Slug poo helps mushrooms start new colonies by spreading spores

Slug poo helps mushrooms start new colonies by spreading spores

Mantleslugs carry spores of dozens of fungal species in their faeces, and some of them even begin to germinate within the moist digestive tracts

Life



24 February 2022

Mantleslugs feeding on oyster mushrooms

Nobuko Tuno

Some mushroom-eating slugs may be important – if slow – dispersal vehicles for fungal spores, which the animals spread through their faeces.

The languid molluscs deliver payloads of spores from a wide range of forest fungi, including honey (Armillaria) and rustgill (Gymnopilus) mushrooms, to microhabitats that are perfect for new fungal colonies.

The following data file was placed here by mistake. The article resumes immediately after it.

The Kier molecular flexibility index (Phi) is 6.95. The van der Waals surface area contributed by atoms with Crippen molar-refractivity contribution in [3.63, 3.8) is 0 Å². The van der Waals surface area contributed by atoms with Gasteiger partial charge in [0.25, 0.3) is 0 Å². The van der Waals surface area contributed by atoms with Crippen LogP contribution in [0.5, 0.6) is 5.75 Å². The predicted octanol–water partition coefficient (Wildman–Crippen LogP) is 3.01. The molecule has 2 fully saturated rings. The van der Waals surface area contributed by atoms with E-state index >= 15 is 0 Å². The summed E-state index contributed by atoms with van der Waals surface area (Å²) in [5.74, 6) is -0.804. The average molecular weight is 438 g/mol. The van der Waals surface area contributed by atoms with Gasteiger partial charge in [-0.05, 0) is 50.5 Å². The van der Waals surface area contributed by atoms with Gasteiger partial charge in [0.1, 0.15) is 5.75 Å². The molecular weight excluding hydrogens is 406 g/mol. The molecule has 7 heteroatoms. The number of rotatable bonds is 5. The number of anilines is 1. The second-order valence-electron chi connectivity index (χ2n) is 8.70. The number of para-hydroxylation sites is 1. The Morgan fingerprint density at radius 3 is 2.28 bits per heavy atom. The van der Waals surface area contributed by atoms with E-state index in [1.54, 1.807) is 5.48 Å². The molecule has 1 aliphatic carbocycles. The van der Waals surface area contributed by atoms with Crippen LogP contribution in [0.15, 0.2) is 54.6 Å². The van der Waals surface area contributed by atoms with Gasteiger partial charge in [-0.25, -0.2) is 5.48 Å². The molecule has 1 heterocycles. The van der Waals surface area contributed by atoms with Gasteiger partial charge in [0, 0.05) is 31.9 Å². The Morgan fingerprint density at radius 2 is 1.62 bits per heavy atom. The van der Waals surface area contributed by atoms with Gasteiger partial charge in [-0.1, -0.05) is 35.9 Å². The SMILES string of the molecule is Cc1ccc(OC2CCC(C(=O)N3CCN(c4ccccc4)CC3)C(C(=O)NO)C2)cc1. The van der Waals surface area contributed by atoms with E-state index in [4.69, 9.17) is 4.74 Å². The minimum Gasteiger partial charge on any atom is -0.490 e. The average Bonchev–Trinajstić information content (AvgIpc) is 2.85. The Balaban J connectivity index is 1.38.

Nobuko Tuno at Kanazawa University in Japan had been studying the potential for fungi to make use of animals as spore dispersers. But she didn’t think much about slugs in this role, since they …

Science